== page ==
Saiyuki Vol. 1 & 2
Gensoumaden Saiyuki, translated as "Journey to the Extreme", is the adaptation of an ancient Chinese tale where one Buddhist priest and the Monkey King must travel to India and restore peace to the land of Shangri La. However, there are several differences between versions. In this adaptation, the cast journeys west in a Jeep, slaughters enemies with holy firearms, and is, in general, a group of no good, chain-smoking deviants. In other words: it's much more fun than its predecessors.
Roughly ten years ago, the first Gensoumaden Saiyuki manga was published in Japan. In America, the anime adaptation came first, and the manga is just now hitting local bookstores. The common consensus is that the anime remained loyal to the manga; Kazuya Minekura's original contains notable superiority.
Perhaps it is the style and detail which goes into said manga that sets it apart. Minekura's flair is rather distinct. Her characters tend to take on a triangular face shape, and this sometimes makes the females appear manly. If the femmes were not so well-endowed (and/or half-naked), it might be onerous to pick them out. Besides the "boobage", a healthy amount of gore also resides in Saiyuki. Sanzo and Co. must hack through armies of demons to reach their destination. Moreover, there are themes of rape and murder, so parental suggestion is advised.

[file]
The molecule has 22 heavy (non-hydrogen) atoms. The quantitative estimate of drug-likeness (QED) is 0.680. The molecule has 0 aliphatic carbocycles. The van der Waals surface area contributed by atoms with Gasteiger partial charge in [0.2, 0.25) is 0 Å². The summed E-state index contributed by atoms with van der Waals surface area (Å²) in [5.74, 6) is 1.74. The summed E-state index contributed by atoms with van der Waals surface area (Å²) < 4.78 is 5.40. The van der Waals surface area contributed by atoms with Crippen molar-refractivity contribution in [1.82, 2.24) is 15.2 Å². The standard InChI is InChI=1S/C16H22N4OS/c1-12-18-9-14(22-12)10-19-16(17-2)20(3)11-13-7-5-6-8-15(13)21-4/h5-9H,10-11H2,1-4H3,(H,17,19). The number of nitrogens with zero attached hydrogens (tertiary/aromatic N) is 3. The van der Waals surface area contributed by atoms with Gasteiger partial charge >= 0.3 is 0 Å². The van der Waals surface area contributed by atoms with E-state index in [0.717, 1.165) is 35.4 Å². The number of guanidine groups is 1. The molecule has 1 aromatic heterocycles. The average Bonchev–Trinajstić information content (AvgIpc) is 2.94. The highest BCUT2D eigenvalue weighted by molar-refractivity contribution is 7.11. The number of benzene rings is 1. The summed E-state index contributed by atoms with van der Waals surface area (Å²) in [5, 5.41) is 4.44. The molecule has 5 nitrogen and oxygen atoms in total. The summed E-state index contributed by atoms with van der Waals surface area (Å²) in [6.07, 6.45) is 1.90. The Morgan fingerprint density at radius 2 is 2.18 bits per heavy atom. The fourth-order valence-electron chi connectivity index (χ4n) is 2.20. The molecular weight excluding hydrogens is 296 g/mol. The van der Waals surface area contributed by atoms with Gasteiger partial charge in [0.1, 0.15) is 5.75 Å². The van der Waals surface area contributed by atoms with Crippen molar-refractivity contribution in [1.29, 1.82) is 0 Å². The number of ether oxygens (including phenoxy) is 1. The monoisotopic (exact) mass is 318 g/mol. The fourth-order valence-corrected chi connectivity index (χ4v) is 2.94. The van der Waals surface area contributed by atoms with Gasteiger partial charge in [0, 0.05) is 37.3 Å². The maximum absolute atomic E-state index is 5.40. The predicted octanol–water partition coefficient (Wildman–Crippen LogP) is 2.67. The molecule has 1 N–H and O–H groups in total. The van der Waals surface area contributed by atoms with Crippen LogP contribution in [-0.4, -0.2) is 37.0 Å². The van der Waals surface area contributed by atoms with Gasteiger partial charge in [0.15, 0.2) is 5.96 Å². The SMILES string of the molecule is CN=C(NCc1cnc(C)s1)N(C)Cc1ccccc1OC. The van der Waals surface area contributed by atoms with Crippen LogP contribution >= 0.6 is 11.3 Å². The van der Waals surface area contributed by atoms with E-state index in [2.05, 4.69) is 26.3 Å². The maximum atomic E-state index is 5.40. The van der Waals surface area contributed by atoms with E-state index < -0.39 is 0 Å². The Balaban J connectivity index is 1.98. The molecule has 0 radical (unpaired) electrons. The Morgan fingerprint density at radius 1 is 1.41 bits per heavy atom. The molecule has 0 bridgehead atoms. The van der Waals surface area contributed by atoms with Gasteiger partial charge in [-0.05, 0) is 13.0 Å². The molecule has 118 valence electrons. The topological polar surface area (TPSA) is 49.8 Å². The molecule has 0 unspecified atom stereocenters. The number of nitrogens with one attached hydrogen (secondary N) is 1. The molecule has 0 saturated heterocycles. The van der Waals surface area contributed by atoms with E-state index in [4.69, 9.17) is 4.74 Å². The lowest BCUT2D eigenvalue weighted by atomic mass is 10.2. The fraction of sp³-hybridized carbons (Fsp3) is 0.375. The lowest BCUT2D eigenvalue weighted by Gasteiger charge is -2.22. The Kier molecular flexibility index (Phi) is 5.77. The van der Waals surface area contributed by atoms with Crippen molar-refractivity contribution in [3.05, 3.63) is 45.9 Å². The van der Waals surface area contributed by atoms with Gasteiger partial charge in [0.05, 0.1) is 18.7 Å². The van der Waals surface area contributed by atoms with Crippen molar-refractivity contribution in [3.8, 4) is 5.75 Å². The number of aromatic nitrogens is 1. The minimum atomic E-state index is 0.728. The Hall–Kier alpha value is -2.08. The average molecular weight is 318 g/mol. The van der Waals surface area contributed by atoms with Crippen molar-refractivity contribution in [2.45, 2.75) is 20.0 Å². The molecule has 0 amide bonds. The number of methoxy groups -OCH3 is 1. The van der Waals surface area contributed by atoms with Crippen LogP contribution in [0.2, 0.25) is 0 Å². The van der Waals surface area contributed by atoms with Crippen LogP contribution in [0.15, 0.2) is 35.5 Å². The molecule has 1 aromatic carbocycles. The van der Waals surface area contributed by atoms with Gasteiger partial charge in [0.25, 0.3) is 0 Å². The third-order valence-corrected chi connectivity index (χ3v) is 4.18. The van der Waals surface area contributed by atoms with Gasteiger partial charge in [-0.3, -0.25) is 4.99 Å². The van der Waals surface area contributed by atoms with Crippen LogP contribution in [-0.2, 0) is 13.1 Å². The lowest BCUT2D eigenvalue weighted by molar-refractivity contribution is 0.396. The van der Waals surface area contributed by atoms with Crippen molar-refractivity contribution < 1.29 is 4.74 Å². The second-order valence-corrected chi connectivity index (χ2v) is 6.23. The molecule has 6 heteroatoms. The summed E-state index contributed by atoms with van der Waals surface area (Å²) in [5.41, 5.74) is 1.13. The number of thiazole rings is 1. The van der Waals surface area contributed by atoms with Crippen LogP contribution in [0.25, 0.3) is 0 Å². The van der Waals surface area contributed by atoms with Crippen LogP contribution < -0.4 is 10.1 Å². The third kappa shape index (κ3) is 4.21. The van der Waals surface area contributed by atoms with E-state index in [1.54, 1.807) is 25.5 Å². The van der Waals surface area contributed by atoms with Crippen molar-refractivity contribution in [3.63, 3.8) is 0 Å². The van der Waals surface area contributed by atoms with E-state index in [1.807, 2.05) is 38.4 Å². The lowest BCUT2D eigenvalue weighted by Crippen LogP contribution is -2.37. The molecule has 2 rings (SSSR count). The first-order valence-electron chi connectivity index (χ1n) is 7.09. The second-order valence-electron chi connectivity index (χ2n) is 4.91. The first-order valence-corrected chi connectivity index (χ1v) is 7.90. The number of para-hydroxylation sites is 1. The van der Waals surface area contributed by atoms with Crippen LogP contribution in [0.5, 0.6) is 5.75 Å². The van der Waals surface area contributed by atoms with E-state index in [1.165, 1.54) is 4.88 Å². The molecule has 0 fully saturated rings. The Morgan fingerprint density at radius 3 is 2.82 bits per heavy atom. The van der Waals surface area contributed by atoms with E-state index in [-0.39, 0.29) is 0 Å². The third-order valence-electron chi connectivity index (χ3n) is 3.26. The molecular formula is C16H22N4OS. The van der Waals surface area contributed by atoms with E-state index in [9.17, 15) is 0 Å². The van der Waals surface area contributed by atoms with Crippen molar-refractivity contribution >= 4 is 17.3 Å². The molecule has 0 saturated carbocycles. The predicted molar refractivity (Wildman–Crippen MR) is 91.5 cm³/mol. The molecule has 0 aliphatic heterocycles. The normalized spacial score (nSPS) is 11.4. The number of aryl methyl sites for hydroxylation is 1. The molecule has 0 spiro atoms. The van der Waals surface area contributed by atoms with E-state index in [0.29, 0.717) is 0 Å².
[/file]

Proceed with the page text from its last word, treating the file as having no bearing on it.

If you don't mind a nipple or two and appreciate action-packed stories with a plot, Saiyuki's got what you need! Each book has two to three episodes with a similar formula. The gang arrives somewhere, a calamity or an attack ensues, and they take care of business to move forward. There is no real side stories nor author commentary throughout the books; strangely, Saiyuki is considered a shojo title, and those are regularly brimming with extra material.
TOKYOPOP's version sports original covers from Japan with major characters posing on the front, and, of course, reads from right-to-left. The first four pages are glossy Minekura originals in full color, a very nice bonus. For authenticity's sake, TOKYOPOP left the sound effects in Japanese, and gives a translation guide at the back, but it's useless to those who cannot read the kana, and just not interesting to those who can.
Saiyuki contains some harsh themes, and will be acutely serious on occasion. Regardless, it has enough humor to keep from being heavy, and is also well written. The series totals to seven books and each installment is worth picking up while they come along.